Sending an receiving data with the GSM Module

Prerequisites

First make sure the board is properly attached to the pilot mainboard. You may use screws to make sure the board will be 100% accurately in place.

You need to install an GSM antenna in order to send and receive data from the module.

antenna

You need a SIM card that supports a 2G network. Most networks in Europe support this standard, but there are different networks that do not support this. Ask your mobile service provider if the SIM card is compatible with the 2G cellular network.

Basics

Plug in in the module and enable it. Run sudo pilot setup to configure the pilot motherboard and load the matching kernel driver. You should see the GSM module in the list. Once installed you can run pilot module to get an overview of what can be done with the installed modules.

First enable the module by running

echo 1 > /proc/pilot/module1/enable_gsm

/module1/ might be different depending on the slot you inserted your GPS module.

The module is now enabled and you should be able to communicate with it over the associated serial device.

A full documentation on all available AT commands is available in the AT commands datasheet for the SIM800 module.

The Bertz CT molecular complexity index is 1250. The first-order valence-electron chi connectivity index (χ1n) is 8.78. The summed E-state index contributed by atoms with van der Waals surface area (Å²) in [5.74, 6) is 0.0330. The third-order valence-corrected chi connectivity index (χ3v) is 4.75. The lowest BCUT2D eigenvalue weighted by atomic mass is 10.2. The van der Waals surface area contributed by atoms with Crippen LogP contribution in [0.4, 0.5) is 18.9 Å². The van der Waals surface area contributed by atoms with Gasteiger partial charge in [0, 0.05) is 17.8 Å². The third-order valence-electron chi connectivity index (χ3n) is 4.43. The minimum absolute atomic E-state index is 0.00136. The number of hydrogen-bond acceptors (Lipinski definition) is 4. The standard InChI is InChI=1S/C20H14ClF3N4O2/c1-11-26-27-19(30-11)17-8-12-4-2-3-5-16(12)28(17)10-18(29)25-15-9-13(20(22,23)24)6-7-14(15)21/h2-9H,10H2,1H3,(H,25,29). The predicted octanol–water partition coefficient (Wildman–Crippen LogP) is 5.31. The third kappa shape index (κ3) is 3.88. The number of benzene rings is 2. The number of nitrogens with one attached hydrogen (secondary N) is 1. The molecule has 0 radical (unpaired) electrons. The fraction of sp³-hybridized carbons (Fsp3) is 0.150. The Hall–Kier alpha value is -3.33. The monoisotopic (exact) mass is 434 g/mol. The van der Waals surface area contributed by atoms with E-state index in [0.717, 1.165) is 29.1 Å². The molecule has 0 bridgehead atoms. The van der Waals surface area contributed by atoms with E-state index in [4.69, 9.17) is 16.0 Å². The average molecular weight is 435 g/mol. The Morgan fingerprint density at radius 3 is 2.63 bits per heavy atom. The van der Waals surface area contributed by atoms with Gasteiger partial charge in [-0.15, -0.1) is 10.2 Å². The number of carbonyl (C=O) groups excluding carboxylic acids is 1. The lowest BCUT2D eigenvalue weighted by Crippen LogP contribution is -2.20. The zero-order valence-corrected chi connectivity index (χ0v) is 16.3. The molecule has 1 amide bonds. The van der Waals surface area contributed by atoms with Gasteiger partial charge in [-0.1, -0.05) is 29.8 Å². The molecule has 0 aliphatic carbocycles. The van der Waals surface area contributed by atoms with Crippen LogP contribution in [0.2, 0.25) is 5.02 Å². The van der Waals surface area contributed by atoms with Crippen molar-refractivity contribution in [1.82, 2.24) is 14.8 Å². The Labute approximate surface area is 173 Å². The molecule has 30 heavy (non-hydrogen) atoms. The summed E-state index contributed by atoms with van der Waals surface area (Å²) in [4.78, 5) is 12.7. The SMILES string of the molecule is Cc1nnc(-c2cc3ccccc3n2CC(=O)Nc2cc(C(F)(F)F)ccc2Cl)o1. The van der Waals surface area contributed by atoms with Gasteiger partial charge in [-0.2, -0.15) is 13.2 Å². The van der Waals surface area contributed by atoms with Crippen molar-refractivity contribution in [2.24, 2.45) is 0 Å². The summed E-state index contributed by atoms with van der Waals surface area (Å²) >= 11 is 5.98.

You can get a copy here

Raw access of the modules output

The module operates with AT commands that you can access on the serial interface that is available on your linux host system. When plugged into slot 1 the device is called /dev/ttyP0.

To access the raw data you can use the screen command or another terminal emulator of your choice like minicom. The module sends its data at 9600 Baud. Connect to the module with the command screen /dev/ttyP0 9600

The module does display data only when you ask for it. To check wether it is operational type the command AT and press Enter. You will usually not see your own input. The module should respond with OK

Send and receive data over TCP

First we need to configure the GPRS part

AT+CGATT=1
AT+CIPMUX=0
AT+CSTT="APN","USER","PASS"
AT+CIICR
AT+CIFSR
AT+CIPSHUT

Type one command after the other they all should be acknowledged with OK AT+CIFSR will show you an IP address. Now we can connect to a server on TCP port 1337 like this

AT+CIPSTART="TCP","yourserver.com","1337"

When you have an internetreachable service running on port 1337 you are now able to receive and send data. To try this start a listening TCP server on port 1337 on a machine connected to the internet.

nc -l 1337

Open a connection with the AT+CIPSTART command as shown above. When you enter text at the server it will appear on the GSM side. To send data to the server you type

AT+CIPSEND=<number of bytes>

a console opens and you can enter the number of bztes specified above to send to the socket.

Voila you transmitted data by hand.


You can leave screen by pressing

Ctrl + a than k to terminate the session

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